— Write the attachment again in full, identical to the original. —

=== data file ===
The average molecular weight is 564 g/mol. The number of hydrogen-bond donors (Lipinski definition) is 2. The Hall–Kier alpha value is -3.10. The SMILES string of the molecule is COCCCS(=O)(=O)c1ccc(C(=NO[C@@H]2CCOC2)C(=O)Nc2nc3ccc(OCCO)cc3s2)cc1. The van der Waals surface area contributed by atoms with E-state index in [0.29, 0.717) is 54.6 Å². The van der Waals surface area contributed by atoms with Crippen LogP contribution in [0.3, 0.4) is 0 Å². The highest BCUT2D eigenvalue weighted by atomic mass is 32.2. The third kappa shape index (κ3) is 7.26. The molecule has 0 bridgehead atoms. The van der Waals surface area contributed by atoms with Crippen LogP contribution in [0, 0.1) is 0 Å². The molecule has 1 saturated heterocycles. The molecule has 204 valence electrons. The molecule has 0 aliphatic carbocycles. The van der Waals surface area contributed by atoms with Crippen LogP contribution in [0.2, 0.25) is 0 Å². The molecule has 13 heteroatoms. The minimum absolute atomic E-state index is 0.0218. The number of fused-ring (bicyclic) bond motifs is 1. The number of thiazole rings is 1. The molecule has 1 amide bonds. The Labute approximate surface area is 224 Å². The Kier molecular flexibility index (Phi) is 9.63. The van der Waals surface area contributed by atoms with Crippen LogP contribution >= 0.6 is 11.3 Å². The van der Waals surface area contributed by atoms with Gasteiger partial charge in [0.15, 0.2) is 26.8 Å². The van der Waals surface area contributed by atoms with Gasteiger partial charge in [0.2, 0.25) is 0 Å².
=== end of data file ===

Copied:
The average molecular weight is 564 g/mol. The number of hydrogen-bond donors (Lipinski definition) is 2. The Hall–Kier alpha value is -3.10. The SMILES string of the molecule is COCCCS(=O)(=O)c1ccc(C(=NO[C@@H]2CCOC2)C(=O)Nc2nc3ccc(OCCO)cc3s2)cc1. The van der Waals surface area contributed by atoms with E-state index in [0.29, 0.717) is 54.6 Å². The van der Waals surface area contributed by atoms with Crippen LogP contribution in [0.3, 0.4) is 0 Å². The highest BCUT2D eigenvalue weighted by atomic mass is 32.2. The third kappa shape index (κ3) is 7.26. The molecule has 0 bridgehead atoms. The van der Waals surface area contributed by atoms with Crippen LogP contribution in [0, 0.1) is 0 Å². The molecule has 1 saturated heterocycles. The molecule has 204 valence electrons. The molecule has 0 aliphatic carbocycles. The van der Waals surface area contributed by atoms with Crippen LogP contribution in [0.2, 0.25) is 0 Å². The molecule has 13 heteroatoms. The minimum absolute atomic E-state index is 0.0218. The number of fused-ring (bicyclic) bond motifs is 1. The number of thiazole rings is 1. The molecule has 1 amide bonds. The Labute approximate surface area is 224 Å². The Kier molecular flexibility index (Phi) is 9.63. The van der Waals surface area contributed by atoms with Crippen LogP contribution >= 0.6 is 11.3 Å². The van der Waals surface area contributed by atoms with Gasteiger partial charge in [0.15, 0.2) is 26.8 Å². The van der Waals surface area contributed by atoms with Gasteiger partial charge in [0.2, 0.25) is 0 Å².